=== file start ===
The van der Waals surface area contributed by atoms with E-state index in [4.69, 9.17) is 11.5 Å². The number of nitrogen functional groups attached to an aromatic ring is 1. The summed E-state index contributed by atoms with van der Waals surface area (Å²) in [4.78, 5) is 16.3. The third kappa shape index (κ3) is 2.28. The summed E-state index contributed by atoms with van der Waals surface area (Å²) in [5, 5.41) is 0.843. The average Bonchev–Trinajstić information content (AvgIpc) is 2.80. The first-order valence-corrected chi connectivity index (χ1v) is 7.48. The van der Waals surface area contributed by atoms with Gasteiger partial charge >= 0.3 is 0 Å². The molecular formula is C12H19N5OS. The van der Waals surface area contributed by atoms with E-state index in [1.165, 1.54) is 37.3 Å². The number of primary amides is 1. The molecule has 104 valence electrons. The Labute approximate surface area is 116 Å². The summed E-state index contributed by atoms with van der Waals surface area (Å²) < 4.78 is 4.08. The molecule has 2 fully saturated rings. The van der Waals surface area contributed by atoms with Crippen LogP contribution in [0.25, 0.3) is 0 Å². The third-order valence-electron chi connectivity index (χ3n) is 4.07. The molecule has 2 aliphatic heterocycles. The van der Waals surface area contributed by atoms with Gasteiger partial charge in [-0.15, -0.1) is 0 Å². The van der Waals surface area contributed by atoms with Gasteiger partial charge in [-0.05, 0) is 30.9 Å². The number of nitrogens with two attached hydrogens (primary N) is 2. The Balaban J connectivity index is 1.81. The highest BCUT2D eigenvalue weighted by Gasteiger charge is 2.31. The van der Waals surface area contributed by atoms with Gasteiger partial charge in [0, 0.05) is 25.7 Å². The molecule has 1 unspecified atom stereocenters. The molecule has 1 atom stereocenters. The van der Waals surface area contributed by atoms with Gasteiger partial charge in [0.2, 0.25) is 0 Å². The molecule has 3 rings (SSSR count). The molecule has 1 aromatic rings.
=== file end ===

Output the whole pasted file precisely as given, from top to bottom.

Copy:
The van der Waals surface area contributed by atoms with E-state index in [4.69, 9.17) is 11.5 Å². The number of nitrogen functional groups attached to an aromatic ring is 1. The summed E-state index contributed by atoms with van der Waals surface area (Å²) in [4.78, 5) is 16.3. The third kappa shape index (κ3) is 2.28. The summed E-state index contributed by atoms with van der Waals surface area (Å²) in [5, 5.41) is 0.843. The average Bonchev–Trinajstić information content (AvgIpc) is 2.80. The first-order valence-corrected chi connectivity index (χ1v) is 7.48. The van der Waals surface area contributed by atoms with Gasteiger partial charge >= 0.3 is 0 Å². The molecular formula is C12H19N5OS. The van der Waals surface area contributed by atoms with E-state index in [1.165, 1.54) is 37.3 Å². The number of primary amides is 1. The molecule has 104 valence electrons. The Labute approximate surface area is 116 Å². The summed E-state index contributed by atoms with van der Waals surface area (Å²) < 4.78 is 4.08. The molecule has 2 fully saturated rings. The van der Waals surface area contributed by atoms with Crippen LogP contribution in [0.25, 0.3) is 0 Å². The third-order valence-electron chi connectivity index (χ3n) is 4.07. The molecule has 2 aliphatic heterocycles. The van der Waals surface area contributed by atoms with Gasteiger partial charge in [-0.15, -0.1) is 0 Å². The van der Waals surface area contributed by atoms with Gasteiger partial charge in [-0.05, 0) is 30.9 Å². The number of nitrogens with two attached hydrogens (primary N) is 2. The Balaban J connectivity index is 1.81. The highest BCUT2D eigenvalue weighted by Gasteiger charge is 2.31. The van der Waals surface area contributed by atoms with Gasteiger partial charge in [0, 0.05) is 25.7 Å². The molecule has 1 unspecified atom stereocenters. The molecule has 1 atom stereocenters. The van der Waals surface area contributed by atoms with Gasteiger partial charge in [0.2, 0.25) is 0 Å². The molecule has 3 rings (SSSR count). The molecule has 1 aromatic rings.